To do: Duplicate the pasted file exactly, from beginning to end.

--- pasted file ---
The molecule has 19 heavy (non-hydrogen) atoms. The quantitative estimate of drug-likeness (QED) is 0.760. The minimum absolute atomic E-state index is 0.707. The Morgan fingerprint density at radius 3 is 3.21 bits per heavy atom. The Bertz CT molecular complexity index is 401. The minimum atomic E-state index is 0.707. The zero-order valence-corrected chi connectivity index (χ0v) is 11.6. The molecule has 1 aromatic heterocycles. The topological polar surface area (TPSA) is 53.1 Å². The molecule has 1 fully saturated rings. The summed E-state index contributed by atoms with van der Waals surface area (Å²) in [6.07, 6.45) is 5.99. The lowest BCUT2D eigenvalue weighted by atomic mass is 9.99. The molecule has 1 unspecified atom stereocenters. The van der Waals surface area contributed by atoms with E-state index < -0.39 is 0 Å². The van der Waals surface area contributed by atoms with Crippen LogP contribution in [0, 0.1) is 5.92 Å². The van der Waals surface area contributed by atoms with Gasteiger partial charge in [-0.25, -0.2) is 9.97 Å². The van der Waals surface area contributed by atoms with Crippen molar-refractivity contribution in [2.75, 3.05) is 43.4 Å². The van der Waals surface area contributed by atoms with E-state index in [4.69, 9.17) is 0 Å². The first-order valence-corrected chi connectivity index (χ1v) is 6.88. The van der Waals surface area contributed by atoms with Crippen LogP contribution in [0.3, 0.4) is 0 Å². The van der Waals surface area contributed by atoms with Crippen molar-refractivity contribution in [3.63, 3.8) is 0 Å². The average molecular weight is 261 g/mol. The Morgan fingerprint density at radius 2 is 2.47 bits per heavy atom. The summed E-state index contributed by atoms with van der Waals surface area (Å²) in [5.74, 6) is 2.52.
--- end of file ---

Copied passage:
The molecule has 19 heavy (non-hydrogen) atoms. The quantitative estimate of drug-likeness (QED) is 0.760. The minimum absolute atomic E-state index is 0.707. The Morgan fingerprint density at radius 3 is 3.21 bits per heavy atom. The Bertz CT molecular complexity index is 401. The minimum atomic E-state index is 0.707. The zero-order valence-corrected chi connectivity index (χ0v) is 11.6. The molecule has 1 aromatic heterocycles. The topological polar surface area (TPSA) is 53.1 Å². The molecule has 1 fully saturated rings. The summed E-state index contributed by atoms with van der Waals surface area (Å²) in [6.07, 6.45) is 5.99. The lowest BCUT2D eigenvalue weighted by atomic mass is 9.99. The molecule has 1 unspecified atom stereocenters. The van der Waals surface area contributed by atoms with E-state index < -0.39 is 0 Å². The van der Waals surface area contributed by atoms with Crippen LogP contribution in [0, 0.1) is 5.92 Å². The van der Waals surface area contributed by atoms with Gasteiger partial charge in [-0.25, -0.2) is 9.97 Å². The van der Waals surface area contributed by atoms with Crippen molar-refractivity contribution in [2.75, 3.05) is 43.4 Å². The van der Waals surface area contributed by atoms with E-state index in [4.69, 9.17) is 0 Å². The first-order valence-corrected chi connectivity index (χ1v) is 6.88. The van der Waals surface area contributed by atoms with Crippen LogP contribution in [0.3, 0.4) is 0 Å². The van der Waals surface area contributed by atoms with Crippen molar-refractivity contribution in [3.63, 3.8) is 0 Å². The average molecular weight is 261 g/mol. The Morgan fingerprint density at radius 2 is 2.47 bits per heavy atom. The summed E-state index contributed by atoms with van der Waals surface area (Å²) in [5.74, 6) is 2.52.